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IIRC = If I Remember Correctly.<br /><br />Also you may see AFAIK = As Far As I Know.<br /><br />Andrew Brown. <div class="Discussion_UserSignature"> <p><font color="#000080">"I suddenly noticed an anomaly to the left of Io, just off the rim of that world. It was extremely large with respect to the overall size of Io and crescent shaped. It seemed unbelievable that something that big had not been visible before".</font> <em><strong><font color="#000000">Linda Morabito </font></strong><font color="#800000">on discovering that the Jupiter moon Io was volcanically active. Friday 9th March 1979.</font></em></p><p><font size="1" color="#000080">http://www.launchphotography.com/</font><br /><br /><font size="1" color="#000080">http://anthmartian.googlepages.com/thisislandearth</font></p><p><font size="1" color="#000080">http://web.me.com/meridianijournal</font></p> </div>
 
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pyoko

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With that article was a picture of an artists impression of the planet, partially overlapping it's star. <div class="Discussion_UserSignature"> <p> </p><p> </p><p><span style="color:#ff9900" class="Apple-style-span">-pyoko</span> <span style="color:#333333" class="Apple-style-span">the</span> <span style="color:#339966" class="Apple-style-span">duck </span></p><p><span style="color:#339966" class="Apple-style-span"><span style="color:#808080;font-style:italic" class="Apple-style-span">It is by will alone I set my mind in motion.</span></span></p> </div>
 
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qso1

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3488:<br />Yes, it was a Brown Dwarf, about 45 Jupiter masses IIRC.<br /><br />Me:<br />Thanks for clearing that up. I could not remember where I'd seen it and without any memory to go on, a search for the article became useless. There was one announced back in 98 or 99 of what was thought initially to be an extrasolar planet in the Taurus Molecular Cloud that was thought to have been ejected from its parent star.<br /><br />When I saw that one, and the image. I was not convinced because it was said to be a least 150 billion miles from its parent star and even with Hubbles sensitivity. At those distances, I had a hard time imagining Hubble capturing the reflected light of a planet at least 1,000 light years from Hubble and 150B miles from its parent star.<br /><br />A year later it was announced that the planet was a distant star. I'd always thought to myself, make sure its the real deal and that incident reinforced my thoughts. <div class="Discussion_UserSignature"> <p><strong>My borrowed quote for the time being:</strong></p><p><em>There are three kinds of people in life. Those who make it happen, those who watch it happen...and those who do not know what happened.</em></p> </div>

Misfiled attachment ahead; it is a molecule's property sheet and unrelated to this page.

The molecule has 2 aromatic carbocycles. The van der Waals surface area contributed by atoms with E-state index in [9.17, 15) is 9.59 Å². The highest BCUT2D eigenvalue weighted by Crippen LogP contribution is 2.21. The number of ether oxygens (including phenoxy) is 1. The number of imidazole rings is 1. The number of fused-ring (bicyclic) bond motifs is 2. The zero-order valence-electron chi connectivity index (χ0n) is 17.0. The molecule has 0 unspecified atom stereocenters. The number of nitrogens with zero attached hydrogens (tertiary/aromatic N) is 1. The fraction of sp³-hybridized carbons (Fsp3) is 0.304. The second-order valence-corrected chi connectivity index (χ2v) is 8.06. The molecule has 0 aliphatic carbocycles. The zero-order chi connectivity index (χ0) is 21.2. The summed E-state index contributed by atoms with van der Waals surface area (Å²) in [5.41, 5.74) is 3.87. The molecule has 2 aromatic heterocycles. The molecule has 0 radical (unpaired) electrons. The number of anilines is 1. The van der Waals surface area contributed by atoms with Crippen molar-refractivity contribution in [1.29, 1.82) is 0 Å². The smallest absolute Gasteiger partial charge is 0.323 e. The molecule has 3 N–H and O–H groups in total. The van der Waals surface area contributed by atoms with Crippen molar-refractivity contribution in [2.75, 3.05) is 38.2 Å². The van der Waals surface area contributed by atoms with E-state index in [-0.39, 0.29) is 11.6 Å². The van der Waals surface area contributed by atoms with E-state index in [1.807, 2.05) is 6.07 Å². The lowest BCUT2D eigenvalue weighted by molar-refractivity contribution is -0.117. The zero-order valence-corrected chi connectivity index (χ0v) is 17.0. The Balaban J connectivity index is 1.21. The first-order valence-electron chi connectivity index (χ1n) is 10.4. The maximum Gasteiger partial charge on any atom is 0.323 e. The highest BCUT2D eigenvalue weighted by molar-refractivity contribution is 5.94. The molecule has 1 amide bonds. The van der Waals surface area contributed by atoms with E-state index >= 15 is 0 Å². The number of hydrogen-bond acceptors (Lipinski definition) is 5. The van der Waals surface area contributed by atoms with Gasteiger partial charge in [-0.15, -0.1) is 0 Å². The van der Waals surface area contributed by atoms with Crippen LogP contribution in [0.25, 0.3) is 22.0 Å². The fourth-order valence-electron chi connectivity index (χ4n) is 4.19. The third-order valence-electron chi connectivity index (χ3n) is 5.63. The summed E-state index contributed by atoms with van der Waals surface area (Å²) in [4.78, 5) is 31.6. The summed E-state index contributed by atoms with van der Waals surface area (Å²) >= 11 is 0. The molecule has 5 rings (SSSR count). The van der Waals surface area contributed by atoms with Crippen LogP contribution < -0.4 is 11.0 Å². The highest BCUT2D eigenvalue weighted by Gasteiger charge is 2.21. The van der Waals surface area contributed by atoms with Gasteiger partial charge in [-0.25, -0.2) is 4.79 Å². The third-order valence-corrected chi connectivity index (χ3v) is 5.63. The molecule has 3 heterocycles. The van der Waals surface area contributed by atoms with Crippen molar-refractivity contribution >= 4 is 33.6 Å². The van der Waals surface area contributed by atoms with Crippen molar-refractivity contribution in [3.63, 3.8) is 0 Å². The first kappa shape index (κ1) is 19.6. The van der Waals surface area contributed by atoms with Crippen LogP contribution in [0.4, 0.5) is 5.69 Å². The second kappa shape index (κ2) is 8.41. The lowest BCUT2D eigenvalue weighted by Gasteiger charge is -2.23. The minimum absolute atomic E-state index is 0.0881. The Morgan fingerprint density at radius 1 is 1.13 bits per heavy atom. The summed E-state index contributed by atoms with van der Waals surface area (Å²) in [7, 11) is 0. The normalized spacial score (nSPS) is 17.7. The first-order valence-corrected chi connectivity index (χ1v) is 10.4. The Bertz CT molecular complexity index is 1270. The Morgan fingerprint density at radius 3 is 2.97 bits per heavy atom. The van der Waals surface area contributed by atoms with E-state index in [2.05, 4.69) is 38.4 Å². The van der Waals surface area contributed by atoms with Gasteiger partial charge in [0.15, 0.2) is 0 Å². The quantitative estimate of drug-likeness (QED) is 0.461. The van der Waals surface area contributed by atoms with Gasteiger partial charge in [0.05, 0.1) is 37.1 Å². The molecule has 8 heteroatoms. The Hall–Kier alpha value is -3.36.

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alokmohan

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The ability to explore remote worlds in space has been enhanced through a polarization technique that allows the first ever detection of light reflected by extrasolar (exoplanet) planets. The study has been accepted for publication in Astrophysical Journal Letters. <br /><br />An international team of astronomers, led by Professor Svetlana Berdyugina of ETH Zurich's Institute of Astronomy, has for the first time ever been able to detect and monitor the visible light that is scattered in the atmosphere of an exoplanet. Employing techniques similar to how Polaroid sunglasses filter away reflected sunlight to reduce glare, the team of scientists were able to extract polarized light to enhance the faint reflected starlight 'glare' from an exoplanet. As a result, the scientists could infer the size of its swollen atmosphere. They also directly traced the orbit of the planet, a feat of visualization not possible using indirect methods. <br /><br />Hot Jupiter <br /><br />The transiting exoplanet under study circles the dwarf star HD189733 in the constellation Vulpecula and lies more than 60 light years from the earth. Known as HD189733b, this exoplanet was discovered two years ago via Doppler spectroscopy. HD189733b is so close to its parent star that its atmosphere expands from the heat. Until now, astronomers have never seen light reflected from an exoplanet, although they have deduced from other observations that HD189733b probably resembles a 'hot Jupiter' -- a planet orbiting extremely closely to its parent star. Unlike Jupiter, however, HD189733b orbits its star in a couple of days rather than the 12 years it takes Jupiter to make one orbit of the sun. <br /><br />Two half-moon phases <br /><br />The international team, consisting of Svetlana Berdyugina, Dominique Fluri (ETH Zurich), Andrei Berdyugin and Vilppu Piirola (Tuorla Observatory, Finland), used the 60cm KVA telescope by remote control. The telescope, which belongs to the Royal Swedish Academy of Science, is located
 
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brellis

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I'm waiting for the Hubble folks to set their sights on Espilon Eridani b. My money's on that planet being the first one directly imaged.<br /><br />I started a thread on the topic a while back <div class="Discussion_UserSignature"> <p><font size="2" color="#ff0000"><em><strong>I'm a recovering optimist - things could be better.</strong></em></font> </p> </div>
 
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brellis

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HST Weekly Timelines<br /><br />I check there for "HD 22049" - Epsilon eri <div class="Discussion_UserSignature"> <p><font size="2" color="#ff0000"><em><strong>I'm a recovering optimist - things could be better.</strong></em></font> </p> </div>